Monday, January 17, 2011

Batman Beyond #1 - A New Ongoing of Awesome

Not long ago, Batman Beyond fans were drinking tequila and dancing naked in the streets to celebrate the return of this cult favorite series in the form of a comic six-part mini. After nearly a decade of nothing, it seemed for a while that the world of Batman Beyond would be a small sliver of gold lodged in a mountain of shit. It was beautiful in it's own right, but easily overlooked. The mini really re-captured the magic that made Batman Beyond such an entertaining ride as a cartoon (even without Kevin Conroy providing the awesome vocals for Bruce Wayne). I know I never got around to reviewing the final issue, but cut me some slack. There are only so many hours in the day and God had to fucking rest on the seventh so whose fault is that? But if drinking tequila and dancing naked int he streets was a worthy celebration for a mini, Batman Beyond fans may have to engage in a full on Roman orgy to celebrate the news of Batman Beyond the ongoing series.

That's right! In essence, that mini that brought Hush to the world of Batman Beyond was merely a prelude. This new ongoing picks up right after, continuing the story of Terry McGuinnis in this crazy non-apocalyptic future where there are flying cars, but teenagers are still dicks and crime is still rampant. It's billed as a possible future for the DC universe and not the future. Not only that, this series will be one of those rare day-and-date digital releases. So on the same day this book hits the stands it will also be available for digital download. It makes perfect sense. A book that takes place in the future is actually using a futuristic means to distribute itself. Never mind the fact that this futuristic means uses technology has been around since Bush (the president and not the pussy) was first in office. So I guess it's not exactly futuristic, but that's besides the point.

The first issue begins in a familiar yet classic predicament to set the tone. Batman (the new one) is beating the shit out of some Jokers. As anyone who saw the old show knows, the Jokers were the first villains Terry fought. They're just a bunch of thugs who dress up like the old clown prince of crime to win respect yet they end up looking like complete idiots. You would think wearing clown makeup and getting your ass kicked would make you think twice about taking up a life of crime. Apparently they still haven't fixed the country's shitty education system 40 years in the future.

Terry's enjoying himself, and why shouldn't he? Remember, this takes place after the mini so he's triumphed over Hush and gotten back to a semi-normal routine of balancing his teenage life with being Batman. Bruce is still Bruce, meaning he's an insufferably dark living manifestation of every Edgar Allen Poe poem. So that much hasn't changed. Now as normal as this seems, it would have been easy to just take another random villain from the Batman Beyond rogue's gallery or try to sneak a classic like Hush back into the mix. But instead, this book takes a different approach to bringing in a bad guy and it doesn't involve yanking a loser from Donald Trump's Apprentice.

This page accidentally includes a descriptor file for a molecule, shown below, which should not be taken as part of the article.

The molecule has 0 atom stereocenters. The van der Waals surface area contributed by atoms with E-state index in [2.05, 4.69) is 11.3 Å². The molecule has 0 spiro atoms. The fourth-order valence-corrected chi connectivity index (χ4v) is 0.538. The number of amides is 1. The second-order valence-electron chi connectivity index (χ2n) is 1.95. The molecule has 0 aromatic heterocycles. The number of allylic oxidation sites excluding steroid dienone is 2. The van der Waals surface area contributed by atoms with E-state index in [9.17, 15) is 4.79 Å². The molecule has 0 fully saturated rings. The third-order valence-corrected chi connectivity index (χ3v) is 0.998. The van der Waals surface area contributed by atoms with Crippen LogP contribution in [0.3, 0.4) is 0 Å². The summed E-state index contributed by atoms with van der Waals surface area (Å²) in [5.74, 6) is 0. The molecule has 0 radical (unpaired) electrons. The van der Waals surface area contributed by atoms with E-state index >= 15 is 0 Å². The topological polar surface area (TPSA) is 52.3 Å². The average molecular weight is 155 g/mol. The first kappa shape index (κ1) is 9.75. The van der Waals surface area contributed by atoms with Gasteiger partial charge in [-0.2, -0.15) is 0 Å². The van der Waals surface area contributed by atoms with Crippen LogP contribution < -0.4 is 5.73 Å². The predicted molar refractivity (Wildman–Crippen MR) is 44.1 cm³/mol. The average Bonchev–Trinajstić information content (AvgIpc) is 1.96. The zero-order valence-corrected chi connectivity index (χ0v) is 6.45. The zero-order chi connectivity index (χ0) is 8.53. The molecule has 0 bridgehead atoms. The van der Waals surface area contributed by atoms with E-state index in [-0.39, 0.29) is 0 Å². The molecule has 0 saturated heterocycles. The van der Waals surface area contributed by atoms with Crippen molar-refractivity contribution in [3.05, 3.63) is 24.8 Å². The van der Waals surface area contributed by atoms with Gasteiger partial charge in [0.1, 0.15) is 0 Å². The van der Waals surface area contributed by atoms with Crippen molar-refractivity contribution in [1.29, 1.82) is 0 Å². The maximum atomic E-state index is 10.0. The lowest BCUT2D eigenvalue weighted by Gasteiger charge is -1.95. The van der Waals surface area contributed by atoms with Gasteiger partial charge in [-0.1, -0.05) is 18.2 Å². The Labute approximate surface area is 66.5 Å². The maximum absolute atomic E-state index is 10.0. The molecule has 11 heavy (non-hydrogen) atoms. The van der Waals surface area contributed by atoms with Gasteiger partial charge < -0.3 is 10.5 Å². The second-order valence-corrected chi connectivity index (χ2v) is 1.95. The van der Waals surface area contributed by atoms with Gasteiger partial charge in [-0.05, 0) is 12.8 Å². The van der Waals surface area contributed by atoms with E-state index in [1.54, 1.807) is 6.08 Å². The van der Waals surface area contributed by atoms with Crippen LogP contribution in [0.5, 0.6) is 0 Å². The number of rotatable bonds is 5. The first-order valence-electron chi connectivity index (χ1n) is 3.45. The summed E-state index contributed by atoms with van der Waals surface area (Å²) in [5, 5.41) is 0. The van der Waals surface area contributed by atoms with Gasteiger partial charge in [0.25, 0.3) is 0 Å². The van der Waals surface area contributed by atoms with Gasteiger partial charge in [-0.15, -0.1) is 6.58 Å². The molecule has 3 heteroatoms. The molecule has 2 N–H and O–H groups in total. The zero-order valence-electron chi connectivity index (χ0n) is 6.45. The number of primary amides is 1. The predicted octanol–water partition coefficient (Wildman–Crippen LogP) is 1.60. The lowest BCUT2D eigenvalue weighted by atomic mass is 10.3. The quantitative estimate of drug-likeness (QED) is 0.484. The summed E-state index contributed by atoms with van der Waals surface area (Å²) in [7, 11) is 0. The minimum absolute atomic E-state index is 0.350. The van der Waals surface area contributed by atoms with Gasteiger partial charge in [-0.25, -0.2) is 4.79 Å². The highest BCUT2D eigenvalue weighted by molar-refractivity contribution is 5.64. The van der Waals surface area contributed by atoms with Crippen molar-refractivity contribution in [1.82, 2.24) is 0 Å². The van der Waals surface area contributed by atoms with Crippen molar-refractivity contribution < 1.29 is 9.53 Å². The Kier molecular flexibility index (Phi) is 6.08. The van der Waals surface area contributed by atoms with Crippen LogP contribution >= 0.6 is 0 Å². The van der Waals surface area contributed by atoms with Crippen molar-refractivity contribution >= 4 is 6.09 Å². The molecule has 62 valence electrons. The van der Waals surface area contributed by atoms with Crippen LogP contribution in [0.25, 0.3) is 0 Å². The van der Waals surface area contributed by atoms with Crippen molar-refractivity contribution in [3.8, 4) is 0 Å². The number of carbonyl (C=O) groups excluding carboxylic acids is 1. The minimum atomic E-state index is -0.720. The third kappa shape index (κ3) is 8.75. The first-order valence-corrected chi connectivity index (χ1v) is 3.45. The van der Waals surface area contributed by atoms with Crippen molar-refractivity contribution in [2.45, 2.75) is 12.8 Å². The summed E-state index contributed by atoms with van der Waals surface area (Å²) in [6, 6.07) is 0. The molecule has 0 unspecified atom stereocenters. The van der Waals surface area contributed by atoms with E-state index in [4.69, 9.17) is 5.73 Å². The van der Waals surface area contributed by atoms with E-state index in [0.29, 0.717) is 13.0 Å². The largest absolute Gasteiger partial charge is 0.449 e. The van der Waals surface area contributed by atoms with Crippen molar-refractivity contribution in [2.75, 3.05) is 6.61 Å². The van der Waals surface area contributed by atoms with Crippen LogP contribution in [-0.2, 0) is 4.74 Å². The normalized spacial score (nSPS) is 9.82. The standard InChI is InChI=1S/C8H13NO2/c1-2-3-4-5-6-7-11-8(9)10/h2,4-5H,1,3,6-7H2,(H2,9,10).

Enter Carson Jatts. No he's not some classic DC villain. If you look him up in Wikipedia, he won't show up as some obscure character with a checkered history in the comics. He's actually a former employee at the Justice League watchtower. He also just got diagnosed with cancer. And rather than appeal to Bono or hold  a telethon, he uses cancer as an excuse to become a total dick. He's essentially a less sexy version of Gregory House in that respect. So seeing as how the Justice League doesn't rescind someone's clearance for being cancer ridden, Carson breaks into the Justice League vault which for some reason that must point to a laughably incompetent future isn't that well guarded.

Once inside, the lone guard (yes, only one guard is with him) doesn't seem capable of stopping some cancer ridden Lex Luther wannabe from taking a tiny wand that was hidden in a meta-human containment vault. Now you would think that if there was a magic wand that did more than spew smoke up someone's ass in a horribly botched trick involving a gerbil and Richard Geere it would be under heavier security. For whatever reason, this thing is kept in the equivalent of a locker at a bus station. So when Carson touches it, the damn thing reacts like a North Korean missile test and turns him into schizophrenic version of King Midas. Only instead of turning things into gold with his touch, he can turn anything into pretty much any material he wants and that includes lead. Although if that's the best he can come up with, he's got no imagination. Personally, I would have turned him into a barrel of oil because God only knows how expensive that shit will be 40 years from now.

So a new villain has been born. While this is going on, Terry is catching up with the girlfriend who has somehow stayed with him through the entire series. Either she's the single most patient in the world or Terry gives her the greatest oral sex in the history of mankind. Whatever the case, a rather messy intro leads to some general romance to show that for all his faults as the new Batman he knows how to handle women better than Bruce ever did. That's sort of like saying you're able to play soccer better than Tom Brady, but it still counts as something and does remind the reader that Terry has more of a social life than Bruce did.